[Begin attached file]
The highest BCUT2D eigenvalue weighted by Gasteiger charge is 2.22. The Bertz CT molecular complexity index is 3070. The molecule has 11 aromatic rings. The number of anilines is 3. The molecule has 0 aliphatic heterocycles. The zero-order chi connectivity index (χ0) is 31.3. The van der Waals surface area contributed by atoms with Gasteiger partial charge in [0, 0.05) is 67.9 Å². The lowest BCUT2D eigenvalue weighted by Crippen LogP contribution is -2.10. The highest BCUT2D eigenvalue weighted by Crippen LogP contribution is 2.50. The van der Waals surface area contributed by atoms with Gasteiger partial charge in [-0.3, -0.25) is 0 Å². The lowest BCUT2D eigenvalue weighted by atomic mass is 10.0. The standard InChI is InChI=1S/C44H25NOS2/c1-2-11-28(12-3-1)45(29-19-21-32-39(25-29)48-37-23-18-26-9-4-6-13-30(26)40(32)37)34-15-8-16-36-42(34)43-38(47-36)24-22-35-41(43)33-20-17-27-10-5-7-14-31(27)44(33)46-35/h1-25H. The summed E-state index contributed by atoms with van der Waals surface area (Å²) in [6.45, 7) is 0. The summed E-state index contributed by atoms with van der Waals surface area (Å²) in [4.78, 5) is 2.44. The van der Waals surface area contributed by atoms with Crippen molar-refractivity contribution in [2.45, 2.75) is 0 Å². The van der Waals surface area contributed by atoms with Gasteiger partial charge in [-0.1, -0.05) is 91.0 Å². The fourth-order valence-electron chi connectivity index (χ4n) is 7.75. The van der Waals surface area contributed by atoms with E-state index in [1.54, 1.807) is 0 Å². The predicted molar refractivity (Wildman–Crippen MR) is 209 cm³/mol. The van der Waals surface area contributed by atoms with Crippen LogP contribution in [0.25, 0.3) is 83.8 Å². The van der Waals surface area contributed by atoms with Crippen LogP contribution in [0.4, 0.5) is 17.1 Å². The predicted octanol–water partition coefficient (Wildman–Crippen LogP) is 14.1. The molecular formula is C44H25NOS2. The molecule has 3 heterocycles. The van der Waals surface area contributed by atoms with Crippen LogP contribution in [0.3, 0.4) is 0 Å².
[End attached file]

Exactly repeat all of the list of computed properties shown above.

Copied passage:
The highest BCUT2D eigenvalue weighted by Gasteiger charge is 2.22. The Bertz CT molecular complexity index is 3070. The molecule has 11 aromatic rings. The number of anilines is 3. The molecule has 0 aliphatic heterocycles. The zero-order chi connectivity index (χ0) is 31.3. The van der Waals surface area contributed by atoms with Gasteiger partial charge in [0, 0.05) is 67.9 Å². The lowest BCUT2D eigenvalue weighted by Crippen LogP contribution is -2.10. The highest BCUT2D eigenvalue weighted by Crippen LogP contribution is 2.50. The van der Waals surface area contributed by atoms with Gasteiger partial charge in [-0.3, -0.25) is 0 Å². The lowest BCUT2D eigenvalue weighted by atomic mass is 10.0. The standard InChI is InChI=1S/C44H25NOS2/c1-2-11-28(12-3-1)45(29-19-21-32-39(25-29)48-37-23-18-26-9-4-6-13-30(26)40(32)37)34-15-8-16-36-42(34)43-38(47-36)24-22-35-41(43)33-20-17-27-10-5-7-14-31(27)44(33)46-35/h1-25H. The summed E-state index contributed by atoms with van der Waals surface area (Å²) in [6.45, 7) is 0. The summed E-state index contributed by atoms with van der Waals surface area (Å²) in [4.78, 5) is 2.44. The van der Waals surface area contributed by atoms with Crippen molar-refractivity contribution in [2.45, 2.75) is 0 Å². The van der Waals surface area contributed by atoms with Gasteiger partial charge in [-0.1, -0.05) is 91.0 Å². The fourth-order valence-electron chi connectivity index (χ4n) is 7.75. The van der Waals surface area contributed by atoms with E-state index in [1.54, 1.807) is 0 Å². The predicted molar refractivity (Wildman–Crippen MR) is 209 cm³/mol. The van der Waals surface area contributed by atoms with Crippen LogP contribution in [0.25, 0.3) is 83.8 Å². The van der Waals surface area contributed by atoms with Crippen LogP contribution in [0.4, 0.5) is 17.1 Å². The predicted octanol–water partition coefficient (Wildman–Crippen LogP) is 14.1. The molecular formula is C44H25NOS2. The molecule has 3 heterocycles. The van der Waals surface area contributed by atoms with Crippen LogP contribution in [0.3, 0.4) is 0 Å².